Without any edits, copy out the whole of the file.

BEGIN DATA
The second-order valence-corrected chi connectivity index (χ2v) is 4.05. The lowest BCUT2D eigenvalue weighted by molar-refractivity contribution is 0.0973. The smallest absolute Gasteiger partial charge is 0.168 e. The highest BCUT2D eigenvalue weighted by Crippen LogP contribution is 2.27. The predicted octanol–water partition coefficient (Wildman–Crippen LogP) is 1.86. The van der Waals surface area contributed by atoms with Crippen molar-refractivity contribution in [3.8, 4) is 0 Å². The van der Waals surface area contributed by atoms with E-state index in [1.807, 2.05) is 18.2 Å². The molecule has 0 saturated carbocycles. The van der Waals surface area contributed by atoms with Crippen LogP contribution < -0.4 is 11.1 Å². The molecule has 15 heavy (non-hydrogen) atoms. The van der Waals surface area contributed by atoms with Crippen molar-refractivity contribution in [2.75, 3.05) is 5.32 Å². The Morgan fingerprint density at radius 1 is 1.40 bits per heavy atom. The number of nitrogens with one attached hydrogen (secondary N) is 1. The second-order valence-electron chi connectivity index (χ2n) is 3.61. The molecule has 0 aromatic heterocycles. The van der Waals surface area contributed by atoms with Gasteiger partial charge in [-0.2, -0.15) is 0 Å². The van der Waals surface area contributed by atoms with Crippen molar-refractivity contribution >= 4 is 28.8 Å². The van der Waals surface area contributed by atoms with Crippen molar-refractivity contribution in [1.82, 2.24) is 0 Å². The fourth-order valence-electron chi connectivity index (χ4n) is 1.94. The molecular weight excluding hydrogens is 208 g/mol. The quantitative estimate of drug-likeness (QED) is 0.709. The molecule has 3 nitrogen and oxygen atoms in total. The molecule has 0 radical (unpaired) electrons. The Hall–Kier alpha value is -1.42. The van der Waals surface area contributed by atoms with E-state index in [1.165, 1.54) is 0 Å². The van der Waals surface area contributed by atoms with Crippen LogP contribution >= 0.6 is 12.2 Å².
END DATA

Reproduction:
The second-order valence-corrected chi connectivity index (χ2v) is 4.05. The lowest BCUT2D eigenvalue weighted by molar-refractivity contribution is 0.0973. The smallest absolute Gasteiger partial charge is 0.168 e. The highest BCUT2D eigenvalue weighted by Crippen LogP contribution is 2.27. The predicted octanol–water partition coefficient (Wildman–Crippen LogP) is 1.86. The van der Waals surface area contributed by atoms with Crippen molar-refractivity contribution in [3.8, 4) is 0 Å². The van der Waals surface area contributed by atoms with E-state index in [1.807, 2.05) is 18.2 Å². The molecule has 0 saturated carbocycles. The van der Waals surface area contributed by atoms with Crippen LogP contribution < -0.4 is 11.1 Å². The molecule has 15 heavy (non-hydrogen) atoms. The van der Waals surface area contributed by atoms with Crippen molar-refractivity contribution in [2.75, 3.05) is 5.32 Å². The Morgan fingerprint density at radius 1 is 1.40 bits per heavy atom. The number of nitrogens with one attached hydrogen (secondary N) is 1. The second-order valence-electron chi connectivity index (χ2n) is 3.61. The molecule has 0 aromatic heterocycles. The van der Waals surface area contributed by atoms with Gasteiger partial charge in [-0.2, -0.15) is 0 Å². The van der Waals surface area contributed by atoms with Crippen molar-refractivity contribution >= 4 is 28.8 Å². The van der Waals surface area contributed by atoms with Crippen molar-refractivity contribution in [1.82, 2.24) is 0 Å². The fourth-order valence-electron chi connectivity index (χ4n) is 1.94. The molecular weight excluding hydrogens is 208 g/mol. The quantitative estimate of drug-likeness (QED) is 0.709. The molecule has 3 nitrogen and oxygen atoms in total. The molecule has 0 radical (unpaired) electrons. The Hall–Kier alpha value is -1.42. The van der Waals surface area contributed by atoms with E-state index in [1.165, 1.54) is 0 Å². The van der Waals surface area contributed by atoms with Crippen LogP contribution >= 0.6 is 12.2 Å².